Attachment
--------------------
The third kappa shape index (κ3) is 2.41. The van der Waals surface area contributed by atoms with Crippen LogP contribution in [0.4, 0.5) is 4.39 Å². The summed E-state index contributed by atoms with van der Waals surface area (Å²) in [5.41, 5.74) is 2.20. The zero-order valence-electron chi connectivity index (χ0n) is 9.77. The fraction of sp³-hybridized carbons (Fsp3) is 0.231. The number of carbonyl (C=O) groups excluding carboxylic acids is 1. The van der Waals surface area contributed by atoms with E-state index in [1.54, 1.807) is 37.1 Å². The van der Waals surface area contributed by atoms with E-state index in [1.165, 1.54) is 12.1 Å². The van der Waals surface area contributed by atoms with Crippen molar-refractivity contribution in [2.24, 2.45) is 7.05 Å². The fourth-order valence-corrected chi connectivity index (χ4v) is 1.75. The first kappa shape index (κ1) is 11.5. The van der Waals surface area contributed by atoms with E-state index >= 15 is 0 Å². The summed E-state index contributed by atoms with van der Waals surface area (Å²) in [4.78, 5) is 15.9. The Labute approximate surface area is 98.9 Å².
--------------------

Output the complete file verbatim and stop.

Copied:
The third kappa shape index (κ3) is 2.41. The van der Waals surface area contributed by atoms with Crippen LogP contribution in [0.4, 0.5) is 4.39 Å². The summed E-state index contributed by atoms with van der Waals surface area (Å²) in [5.41, 5.74) is 2.20. The zero-order valence-electron chi connectivity index (χ0n) is 9.77. The fraction of sp³-hybridized carbons (Fsp3) is 0.231. The number of carbonyl (C=O) groups excluding carboxylic acids is 1. The van der Waals surface area contributed by atoms with E-state index in [1.54, 1.807) is 37.1 Å². The van der Waals surface area contributed by atoms with E-state index in [1.165, 1.54) is 12.1 Å². The van der Waals surface area contributed by atoms with Crippen molar-refractivity contribution in [2.24, 2.45) is 7.05 Å². The fourth-order valence-corrected chi connectivity index (χ4v) is 1.75. The first kappa shape index (κ1) is 11.5. The van der Waals surface area contributed by atoms with E-state index >= 15 is 0 Å². The summed E-state index contributed by atoms with van der Waals surface area (Å²) in [4.78, 5) is 15.9. The Labute approximate surface area is 98.9 Å².